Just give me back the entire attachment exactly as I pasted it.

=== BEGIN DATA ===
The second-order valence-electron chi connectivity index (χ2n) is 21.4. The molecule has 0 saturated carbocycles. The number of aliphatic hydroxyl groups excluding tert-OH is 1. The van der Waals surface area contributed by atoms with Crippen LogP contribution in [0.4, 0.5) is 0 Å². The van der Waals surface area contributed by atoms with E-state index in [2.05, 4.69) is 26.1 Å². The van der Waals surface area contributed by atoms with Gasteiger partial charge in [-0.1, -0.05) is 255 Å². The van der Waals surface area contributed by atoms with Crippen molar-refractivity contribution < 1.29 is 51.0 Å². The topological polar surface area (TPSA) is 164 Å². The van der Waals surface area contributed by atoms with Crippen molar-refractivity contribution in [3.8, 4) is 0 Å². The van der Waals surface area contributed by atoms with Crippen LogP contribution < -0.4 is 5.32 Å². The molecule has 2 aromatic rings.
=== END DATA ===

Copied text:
The second-order valence-electron chi connectivity index (χ2n) is 21.4. The molecule has 0 saturated carbocycles. The number of aliphatic hydroxyl groups excluding tert-OH is 1. The van der Waals surface area contributed by atoms with Crippen LogP contribution in [0.4, 0.5) is 0 Å². The van der Waals surface area contributed by atoms with E-state index in [2.05, 4.69) is 26.1 Å². The van der Waals surface area contributed by atoms with Gasteiger partial charge in [-0.1, -0.05) is 255 Å². The van der Waals surface area contributed by atoms with Crippen molar-refractivity contribution < 1.29 is 51.0 Å². The topological polar surface area (TPSA) is 164 Å². The van der Waals surface area contributed by atoms with Crippen molar-refractivity contribution in [3.8, 4) is 0 Å². The van der Waals surface area contributed by atoms with Crippen LogP contribution < -0.4 is 5.32 Å². The molecule has 2 aromatic rings.